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Friday, September 17, 2004

Women's Prayer is Different From Men?

The general principle is that every act of the prayer of women is exactly the same as the prayer of men unless there is some clear proof showing otherwise. In fact, the general principle is that the laws for women are exactly the same as those for men unless there is proof showing otherwise.

There is a difference of opinion among the scholars with respect to the manner in which a woman is supposed to perform the prayer. Some say that she should keep her body close together and not spread it out like men do in the prayer. However, there are no authentic reports from the Prophet (SAW) stating that. There does not seem to be anything authentic of this nature from the Companions (RA) either.

There are, though, some reports from the followers stating that the woman does not extend herself in the prayer the way that men do. Such authentic reports have come from Mamar, Qatada, Ata and Ibrahim al-Nakhai. (Such reports may be found in the Musannafs of ibn Abu Shaiba and Abdul Razzaq al-Sanani.) In Sunan al-Kubra (vol. 2, p. 222), al-Baihaqi states that this revolves around the fact that women are supposed to remained covered or, that is, not expose themselves.

Perhaps the best way to resolve this dispute and Allah knows best is to say that when women are not praying in the presence of non-related men, then they should pray in exactly the same manner as men. However, if there are men present, in the same way that the scholars say that she should then cover her face during the prayer, then she should not pray in that fashion. Instead of extending her body in the bowing, prostration, sitting and so forth, she should keep her body close together and not expose herself to men who may see her.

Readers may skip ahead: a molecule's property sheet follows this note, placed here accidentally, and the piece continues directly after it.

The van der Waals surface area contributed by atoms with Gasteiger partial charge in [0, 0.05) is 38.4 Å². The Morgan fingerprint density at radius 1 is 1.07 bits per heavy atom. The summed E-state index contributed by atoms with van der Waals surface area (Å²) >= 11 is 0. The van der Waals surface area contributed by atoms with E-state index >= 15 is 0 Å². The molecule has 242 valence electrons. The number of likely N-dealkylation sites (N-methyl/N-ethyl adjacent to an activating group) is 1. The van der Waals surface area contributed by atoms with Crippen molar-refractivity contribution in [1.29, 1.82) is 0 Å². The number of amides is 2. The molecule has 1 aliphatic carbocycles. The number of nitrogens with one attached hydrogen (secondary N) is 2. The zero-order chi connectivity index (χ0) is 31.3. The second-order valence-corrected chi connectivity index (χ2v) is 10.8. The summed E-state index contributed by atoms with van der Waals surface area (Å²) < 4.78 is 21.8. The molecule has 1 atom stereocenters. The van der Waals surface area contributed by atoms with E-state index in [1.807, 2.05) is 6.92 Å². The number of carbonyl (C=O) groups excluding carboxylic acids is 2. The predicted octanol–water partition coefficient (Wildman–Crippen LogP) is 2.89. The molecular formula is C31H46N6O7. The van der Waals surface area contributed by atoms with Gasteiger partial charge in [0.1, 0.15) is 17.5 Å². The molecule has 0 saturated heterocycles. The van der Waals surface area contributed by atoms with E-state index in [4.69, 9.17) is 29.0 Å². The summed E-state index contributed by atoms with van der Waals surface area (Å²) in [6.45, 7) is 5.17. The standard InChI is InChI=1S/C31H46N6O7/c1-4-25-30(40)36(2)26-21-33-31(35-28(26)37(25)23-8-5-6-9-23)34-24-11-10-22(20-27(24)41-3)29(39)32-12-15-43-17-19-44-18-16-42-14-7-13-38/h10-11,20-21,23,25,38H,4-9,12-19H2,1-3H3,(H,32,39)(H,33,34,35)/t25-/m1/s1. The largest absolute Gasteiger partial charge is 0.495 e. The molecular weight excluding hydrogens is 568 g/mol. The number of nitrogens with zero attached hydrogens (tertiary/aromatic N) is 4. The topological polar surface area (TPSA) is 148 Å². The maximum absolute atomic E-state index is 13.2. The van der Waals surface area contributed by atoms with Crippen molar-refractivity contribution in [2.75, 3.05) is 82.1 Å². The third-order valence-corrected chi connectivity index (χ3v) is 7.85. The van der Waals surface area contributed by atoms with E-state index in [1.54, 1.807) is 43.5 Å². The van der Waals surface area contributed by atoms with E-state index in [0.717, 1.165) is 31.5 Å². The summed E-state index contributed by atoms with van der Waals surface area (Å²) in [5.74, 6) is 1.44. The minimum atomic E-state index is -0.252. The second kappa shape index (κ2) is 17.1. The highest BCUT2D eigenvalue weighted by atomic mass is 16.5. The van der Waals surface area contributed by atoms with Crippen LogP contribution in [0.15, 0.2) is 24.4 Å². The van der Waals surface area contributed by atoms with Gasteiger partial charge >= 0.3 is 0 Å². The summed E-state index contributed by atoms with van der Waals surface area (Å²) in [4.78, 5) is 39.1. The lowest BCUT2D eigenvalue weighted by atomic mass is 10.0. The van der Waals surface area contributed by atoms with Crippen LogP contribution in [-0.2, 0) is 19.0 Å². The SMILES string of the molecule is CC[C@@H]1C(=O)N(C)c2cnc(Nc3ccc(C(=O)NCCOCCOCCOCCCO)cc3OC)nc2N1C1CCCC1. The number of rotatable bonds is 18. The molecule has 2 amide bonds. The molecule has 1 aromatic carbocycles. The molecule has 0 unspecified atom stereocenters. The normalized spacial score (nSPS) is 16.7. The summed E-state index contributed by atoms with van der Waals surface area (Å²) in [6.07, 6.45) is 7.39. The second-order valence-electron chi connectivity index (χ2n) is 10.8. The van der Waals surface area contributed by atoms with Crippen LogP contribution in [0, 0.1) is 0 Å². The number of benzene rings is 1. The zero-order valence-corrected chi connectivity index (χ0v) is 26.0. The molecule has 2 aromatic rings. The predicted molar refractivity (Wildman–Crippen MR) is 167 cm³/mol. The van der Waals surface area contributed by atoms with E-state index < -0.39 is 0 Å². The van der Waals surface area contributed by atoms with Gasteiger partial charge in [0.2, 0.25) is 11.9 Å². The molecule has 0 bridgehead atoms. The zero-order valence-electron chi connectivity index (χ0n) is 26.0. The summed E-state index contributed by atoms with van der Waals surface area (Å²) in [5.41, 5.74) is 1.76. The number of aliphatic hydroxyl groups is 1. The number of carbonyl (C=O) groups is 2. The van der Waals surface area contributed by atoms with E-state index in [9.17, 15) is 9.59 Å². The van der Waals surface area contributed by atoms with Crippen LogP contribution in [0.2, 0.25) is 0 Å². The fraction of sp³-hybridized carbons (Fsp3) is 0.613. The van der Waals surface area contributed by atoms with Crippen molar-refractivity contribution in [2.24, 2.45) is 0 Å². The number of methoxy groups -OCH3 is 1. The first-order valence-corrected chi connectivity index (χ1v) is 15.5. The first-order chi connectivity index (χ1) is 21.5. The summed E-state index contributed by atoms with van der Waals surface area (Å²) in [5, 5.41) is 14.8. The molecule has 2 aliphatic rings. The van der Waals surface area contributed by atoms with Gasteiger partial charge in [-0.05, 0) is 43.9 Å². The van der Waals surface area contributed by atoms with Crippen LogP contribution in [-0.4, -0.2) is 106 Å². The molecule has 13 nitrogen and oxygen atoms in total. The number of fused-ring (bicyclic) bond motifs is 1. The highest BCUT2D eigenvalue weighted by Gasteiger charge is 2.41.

There are other differences between the prayer of men and women, although they are not concerned with the manner of performing the prayer as such. These include the following:
Women are not commanded to make the adhan or iqama like men are. Furthermore, if there are men present, they should not give the adhan or iqama. However, among a group of only women, they may make the adhan and iqama if they wish.

Obviously, the aurah or the parts of the body that must be covered in the prayer is different for that of men and women. When praying by herself or among women, the most common opinion concerning the aurah of the woman is that she must cover all of her body for the prayer with the exception of her face and hands. If her feet should become uncovered, there seems to be no strong evidence that this invalidates her prayer. However, it is better and safer for her to cover her feet. Furthermore, in the presence of non-related men, she should cover all of herself in the prayer.

When praying in a congregation of women only, the female Imam stands in the middle of the first row and does not stand ahead of the rows by herself. Such has been authentically narrated from the acts of Aisha and Umm Salama (RA).

When the Imam makes a mistake in a congregational prayer, men would correct him by saying, Subhana-Allah, while women would correct him by clapping (some describe it as clapping the palm of one hand against the back of the other). This is confirmed in well-known hadith.

It is neither obligatory or recommended for women to pray in the mosques. Instead, the prayers they perform in their homes are the best. Furthermore, when praying in the mosque, they are supposed to get up and leave as soon as the prayer is finished, as was the custom during the time of the Prophet (SAW) as narrated by Umm Salama (RA) and recorded in Sahih al-Bukhari. This was in order to avoid any mixing between the men and women in the mosque or outside the mosque after the prayer.

In the congregational prayer, the best rows for the women are the back rows while the best rows for them (back rows) are the front rows. Many argue that this is best because she is further away from men. Hence, they also say that if she is not in the view of the men, then, the best rows for her becomes the front rows, as al-Nawawi stated in his commentary to Sahih Muslim.

The Friday Prayer is not obligatory upon women. If a woman performs the Friday Prayer, then she does not pray the Dhuhr Prayer.

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